As mentioned above, the CNE was operated separately from the New Haven RR until 1927. The New Haven purchased the ND&C in 1905 and turned it over to the CNE to operate. For a couple of years it was known as the ND&C Division of the CNE (and it's operation probably stayed about the same as when the ND&C operated it as an independent company) and on June 25, 1907 it was merged in to the CNE.

The Poughkeepsie & Eastern Railway was bought by the New Haven in early 1907 and on June 22, 1907 it too was merged in to the CNE.

Its grades were the steepest on the New Haven system with the possible exception of the grade between West Cheshire and Summit on the Meriden, Waterbury and Connecticut River RR. Norfolk Summit was over 1300 feet above sea level and Norfolk station was the highest, about 1200 feet above sea level, in the entire system. In spite of these stiff grades, this road did a large freight business for many years and also ran many passenger trains.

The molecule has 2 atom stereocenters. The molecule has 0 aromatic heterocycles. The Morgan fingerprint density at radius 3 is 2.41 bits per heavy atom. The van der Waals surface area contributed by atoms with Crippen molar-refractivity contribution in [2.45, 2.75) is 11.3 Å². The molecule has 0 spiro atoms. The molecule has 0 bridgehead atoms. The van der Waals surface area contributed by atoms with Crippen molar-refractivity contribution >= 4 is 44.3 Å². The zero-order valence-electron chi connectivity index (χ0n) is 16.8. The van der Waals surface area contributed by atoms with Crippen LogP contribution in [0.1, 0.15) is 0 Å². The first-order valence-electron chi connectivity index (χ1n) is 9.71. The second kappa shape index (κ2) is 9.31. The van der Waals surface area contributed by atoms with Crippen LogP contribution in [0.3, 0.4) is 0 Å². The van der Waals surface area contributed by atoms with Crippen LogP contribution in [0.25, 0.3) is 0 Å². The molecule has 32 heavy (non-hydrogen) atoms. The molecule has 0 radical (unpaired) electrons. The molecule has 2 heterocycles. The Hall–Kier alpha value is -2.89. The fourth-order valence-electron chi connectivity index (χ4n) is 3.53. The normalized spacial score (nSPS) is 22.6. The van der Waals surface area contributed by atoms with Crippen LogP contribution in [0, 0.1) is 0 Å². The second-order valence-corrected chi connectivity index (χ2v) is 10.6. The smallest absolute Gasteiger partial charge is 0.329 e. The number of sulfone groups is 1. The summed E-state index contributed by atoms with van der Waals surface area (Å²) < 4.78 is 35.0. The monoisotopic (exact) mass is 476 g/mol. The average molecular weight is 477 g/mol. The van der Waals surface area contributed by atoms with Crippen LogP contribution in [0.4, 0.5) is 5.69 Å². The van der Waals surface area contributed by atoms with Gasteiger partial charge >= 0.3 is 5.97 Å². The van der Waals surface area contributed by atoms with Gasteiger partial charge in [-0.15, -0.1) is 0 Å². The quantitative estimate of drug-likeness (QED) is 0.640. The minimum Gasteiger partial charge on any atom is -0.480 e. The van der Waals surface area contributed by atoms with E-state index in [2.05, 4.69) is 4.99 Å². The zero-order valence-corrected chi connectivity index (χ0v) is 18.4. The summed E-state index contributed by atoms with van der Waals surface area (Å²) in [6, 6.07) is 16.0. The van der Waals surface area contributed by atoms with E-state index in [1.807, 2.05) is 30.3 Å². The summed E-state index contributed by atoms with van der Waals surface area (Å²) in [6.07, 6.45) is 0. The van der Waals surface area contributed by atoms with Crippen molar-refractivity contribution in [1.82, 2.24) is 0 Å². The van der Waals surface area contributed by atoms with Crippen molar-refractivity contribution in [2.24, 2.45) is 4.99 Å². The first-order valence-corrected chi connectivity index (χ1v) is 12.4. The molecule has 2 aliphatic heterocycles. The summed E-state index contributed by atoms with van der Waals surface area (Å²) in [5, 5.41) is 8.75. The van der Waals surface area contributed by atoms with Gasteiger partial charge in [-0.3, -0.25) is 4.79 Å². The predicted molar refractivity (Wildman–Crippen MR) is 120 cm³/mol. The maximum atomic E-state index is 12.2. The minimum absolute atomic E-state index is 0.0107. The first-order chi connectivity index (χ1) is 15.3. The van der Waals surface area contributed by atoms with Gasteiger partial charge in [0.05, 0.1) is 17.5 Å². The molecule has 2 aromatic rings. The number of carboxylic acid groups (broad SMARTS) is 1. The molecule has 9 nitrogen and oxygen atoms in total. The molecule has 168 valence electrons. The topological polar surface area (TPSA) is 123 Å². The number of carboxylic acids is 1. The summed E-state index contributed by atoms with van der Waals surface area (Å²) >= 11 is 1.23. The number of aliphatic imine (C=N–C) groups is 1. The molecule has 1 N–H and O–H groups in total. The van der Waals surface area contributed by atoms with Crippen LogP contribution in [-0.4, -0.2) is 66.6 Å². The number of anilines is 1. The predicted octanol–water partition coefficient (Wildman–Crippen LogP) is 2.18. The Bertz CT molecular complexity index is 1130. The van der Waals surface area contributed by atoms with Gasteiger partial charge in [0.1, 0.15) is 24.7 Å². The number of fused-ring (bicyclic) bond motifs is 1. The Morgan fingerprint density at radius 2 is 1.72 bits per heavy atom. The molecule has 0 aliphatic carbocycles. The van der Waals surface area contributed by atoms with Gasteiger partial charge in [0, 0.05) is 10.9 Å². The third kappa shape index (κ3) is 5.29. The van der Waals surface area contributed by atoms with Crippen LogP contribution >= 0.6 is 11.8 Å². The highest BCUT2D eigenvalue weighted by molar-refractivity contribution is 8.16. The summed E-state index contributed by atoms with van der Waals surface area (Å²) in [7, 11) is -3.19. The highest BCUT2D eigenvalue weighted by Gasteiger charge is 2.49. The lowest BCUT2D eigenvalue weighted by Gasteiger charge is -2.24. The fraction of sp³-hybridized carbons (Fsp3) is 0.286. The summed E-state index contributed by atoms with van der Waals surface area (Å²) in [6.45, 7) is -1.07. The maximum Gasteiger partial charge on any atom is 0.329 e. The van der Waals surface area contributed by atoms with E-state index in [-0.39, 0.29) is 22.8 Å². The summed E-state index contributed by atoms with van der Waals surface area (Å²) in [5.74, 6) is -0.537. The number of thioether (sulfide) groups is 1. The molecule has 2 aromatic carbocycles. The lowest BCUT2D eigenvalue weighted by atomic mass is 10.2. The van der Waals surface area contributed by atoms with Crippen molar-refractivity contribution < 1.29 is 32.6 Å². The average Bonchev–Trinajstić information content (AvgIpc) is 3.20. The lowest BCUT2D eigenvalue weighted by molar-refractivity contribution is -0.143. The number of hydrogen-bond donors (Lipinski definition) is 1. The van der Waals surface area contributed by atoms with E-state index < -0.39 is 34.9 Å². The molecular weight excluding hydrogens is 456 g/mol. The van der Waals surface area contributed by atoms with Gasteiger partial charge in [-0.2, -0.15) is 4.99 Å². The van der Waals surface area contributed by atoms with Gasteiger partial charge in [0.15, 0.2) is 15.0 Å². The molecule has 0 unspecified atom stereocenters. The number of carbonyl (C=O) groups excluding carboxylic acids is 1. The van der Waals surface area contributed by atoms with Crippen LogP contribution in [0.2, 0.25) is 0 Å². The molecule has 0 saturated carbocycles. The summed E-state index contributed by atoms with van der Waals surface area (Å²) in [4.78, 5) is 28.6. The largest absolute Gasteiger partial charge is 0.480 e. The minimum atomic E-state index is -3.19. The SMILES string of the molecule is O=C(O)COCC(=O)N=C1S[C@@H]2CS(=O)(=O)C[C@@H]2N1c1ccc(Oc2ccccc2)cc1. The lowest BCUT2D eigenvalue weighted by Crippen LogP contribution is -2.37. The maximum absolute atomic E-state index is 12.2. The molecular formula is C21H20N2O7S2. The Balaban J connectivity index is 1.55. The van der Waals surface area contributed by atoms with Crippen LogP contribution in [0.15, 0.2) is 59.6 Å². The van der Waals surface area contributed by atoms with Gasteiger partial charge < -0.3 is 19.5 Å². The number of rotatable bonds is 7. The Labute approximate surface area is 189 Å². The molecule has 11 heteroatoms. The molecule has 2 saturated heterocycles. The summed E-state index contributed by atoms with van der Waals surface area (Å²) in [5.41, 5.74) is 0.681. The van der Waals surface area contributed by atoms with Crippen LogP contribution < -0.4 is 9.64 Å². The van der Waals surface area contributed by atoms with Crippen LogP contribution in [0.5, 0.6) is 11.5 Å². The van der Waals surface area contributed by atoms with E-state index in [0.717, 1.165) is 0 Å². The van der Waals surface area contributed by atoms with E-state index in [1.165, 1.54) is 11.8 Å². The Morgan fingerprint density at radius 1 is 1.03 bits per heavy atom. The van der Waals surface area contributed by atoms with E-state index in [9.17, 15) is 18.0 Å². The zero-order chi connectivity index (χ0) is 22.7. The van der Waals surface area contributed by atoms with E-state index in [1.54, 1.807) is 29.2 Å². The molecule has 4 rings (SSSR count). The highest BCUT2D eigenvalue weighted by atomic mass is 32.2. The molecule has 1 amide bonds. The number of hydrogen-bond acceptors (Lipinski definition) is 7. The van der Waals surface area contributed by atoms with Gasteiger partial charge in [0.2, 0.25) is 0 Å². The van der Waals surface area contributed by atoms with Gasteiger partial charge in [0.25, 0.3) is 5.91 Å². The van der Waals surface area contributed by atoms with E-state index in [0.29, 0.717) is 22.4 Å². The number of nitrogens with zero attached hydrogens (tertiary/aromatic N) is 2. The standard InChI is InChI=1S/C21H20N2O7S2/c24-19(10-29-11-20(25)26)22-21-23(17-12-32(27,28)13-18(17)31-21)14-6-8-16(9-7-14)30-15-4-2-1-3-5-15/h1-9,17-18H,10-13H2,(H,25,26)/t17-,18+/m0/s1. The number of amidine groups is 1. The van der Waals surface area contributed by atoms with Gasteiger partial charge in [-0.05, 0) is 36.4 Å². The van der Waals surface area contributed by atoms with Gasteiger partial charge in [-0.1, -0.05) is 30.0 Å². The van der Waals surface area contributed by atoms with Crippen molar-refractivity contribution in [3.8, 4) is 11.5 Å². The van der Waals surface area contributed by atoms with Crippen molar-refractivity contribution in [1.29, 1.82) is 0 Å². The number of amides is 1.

The Hudson Connecting Railroad (from Campbell Hall Junction to the Poughkeepsie Bridge) and the Poughkeepsie and Connecticut Railroad (Poughkeepsie Bridge to Silvernails) merged in 1889 to form the Central New England and Western Railroad.

The CNE&W was merged with the Poughkeepsie Bridge Company (inc. 1870) into the Philadelphia, Reading and New England Railroad in 1892. The PR&NE was bought by the Philadelphia and Reading Railroad, but failed. It was sold in 1898 and reorganized as the Central New England Railway in 1899.

The CNE leased the Hartford and Connecticut Western Railroad and Dutchess County Railroad, and obtained trackage rights over the Newburgh, Dutchess and Connecticut Railroad for a connection to the New York and Harlem Railroad.